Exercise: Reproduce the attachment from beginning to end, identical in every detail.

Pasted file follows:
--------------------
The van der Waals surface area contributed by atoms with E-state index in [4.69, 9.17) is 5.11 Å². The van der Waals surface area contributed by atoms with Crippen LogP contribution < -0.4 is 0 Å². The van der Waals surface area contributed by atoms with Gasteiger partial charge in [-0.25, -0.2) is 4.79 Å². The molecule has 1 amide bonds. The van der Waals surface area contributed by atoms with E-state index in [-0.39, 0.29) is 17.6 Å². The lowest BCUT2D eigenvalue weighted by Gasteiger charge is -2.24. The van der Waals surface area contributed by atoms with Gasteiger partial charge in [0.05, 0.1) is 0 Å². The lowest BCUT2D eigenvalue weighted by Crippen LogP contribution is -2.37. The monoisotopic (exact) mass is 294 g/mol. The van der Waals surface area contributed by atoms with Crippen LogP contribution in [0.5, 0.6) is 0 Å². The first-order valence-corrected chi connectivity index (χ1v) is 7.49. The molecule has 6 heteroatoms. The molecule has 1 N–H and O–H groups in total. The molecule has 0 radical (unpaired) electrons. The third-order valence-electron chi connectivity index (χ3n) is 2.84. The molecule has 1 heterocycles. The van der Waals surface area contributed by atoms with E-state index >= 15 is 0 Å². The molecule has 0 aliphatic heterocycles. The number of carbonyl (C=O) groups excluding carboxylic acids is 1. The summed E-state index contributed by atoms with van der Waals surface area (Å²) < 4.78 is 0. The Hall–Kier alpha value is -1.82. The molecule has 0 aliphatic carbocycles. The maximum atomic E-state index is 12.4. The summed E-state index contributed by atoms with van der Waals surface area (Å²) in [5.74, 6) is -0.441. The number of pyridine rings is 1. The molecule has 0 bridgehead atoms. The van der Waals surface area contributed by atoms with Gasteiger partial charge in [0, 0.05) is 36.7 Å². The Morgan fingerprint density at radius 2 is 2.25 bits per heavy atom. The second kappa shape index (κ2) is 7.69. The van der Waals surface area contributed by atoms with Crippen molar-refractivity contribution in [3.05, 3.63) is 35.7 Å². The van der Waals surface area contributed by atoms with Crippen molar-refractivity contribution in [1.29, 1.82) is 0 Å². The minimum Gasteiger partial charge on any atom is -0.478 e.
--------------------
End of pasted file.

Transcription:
The van der Waals surface area contributed by atoms with E-state index in [4.69, 9.17) is 5.11 Å². The van der Waals surface area contributed by atoms with Crippen LogP contribution < -0.4 is 0 Å². The van der Waals surface area contributed by atoms with Gasteiger partial charge in [-0.25, -0.2) is 4.79 Å². The molecule has 1 amide bonds. The van der Waals surface area contributed by atoms with E-state index in [-0.39, 0.29) is 17.6 Å². The lowest BCUT2D eigenvalue weighted by Gasteiger charge is -2.24. The van der Waals surface area contributed by atoms with Gasteiger partial charge in [0.05, 0.1) is 0 Å². The lowest BCUT2D eigenvalue weighted by Crippen LogP contribution is -2.37. The monoisotopic (exact) mass is 294 g/mol. The van der Waals surface area contributed by atoms with Crippen LogP contribution in [0.5, 0.6) is 0 Å². The first-order valence-corrected chi connectivity index (χ1v) is 7.49. The molecule has 6 heteroatoms. The molecule has 1 N–H and O–H groups in total. The molecule has 0 radical (unpaired) electrons. The third-order valence-electron chi connectivity index (χ3n) is 2.84. The molecule has 1 heterocycles. The van der Waals surface area contributed by atoms with E-state index >= 15 is 0 Å². The molecule has 0 aliphatic heterocycles. The number of carbonyl (C=O) groups excluding carboxylic acids is 1. The summed E-state index contributed by atoms with van der Waals surface area (Å²) < 4.78 is 0. The Hall–Kier alpha value is -1.82. The molecule has 0 aliphatic carbocycles. The maximum atomic E-state index is 12.4. The summed E-state index contributed by atoms with van der Waals surface area (Å²) in [5.74, 6) is -0.441. The number of pyridine rings is 1. The molecule has 0 bridgehead atoms. The van der Waals surface area contributed by atoms with Gasteiger partial charge in [0, 0.05) is 36.7 Å². The Morgan fingerprint density at radius 2 is 2.25 bits per heavy atom. The second kappa shape index (κ2) is 7.69. The van der Waals surface area contributed by atoms with Crippen molar-refractivity contribution in [3.05, 3.63) is 35.7 Å². The van der Waals surface area contributed by atoms with Crippen molar-refractivity contribution in [1.29, 1.82) is 0 Å². The minimum Gasteiger partial charge on any atom is -0.478 e.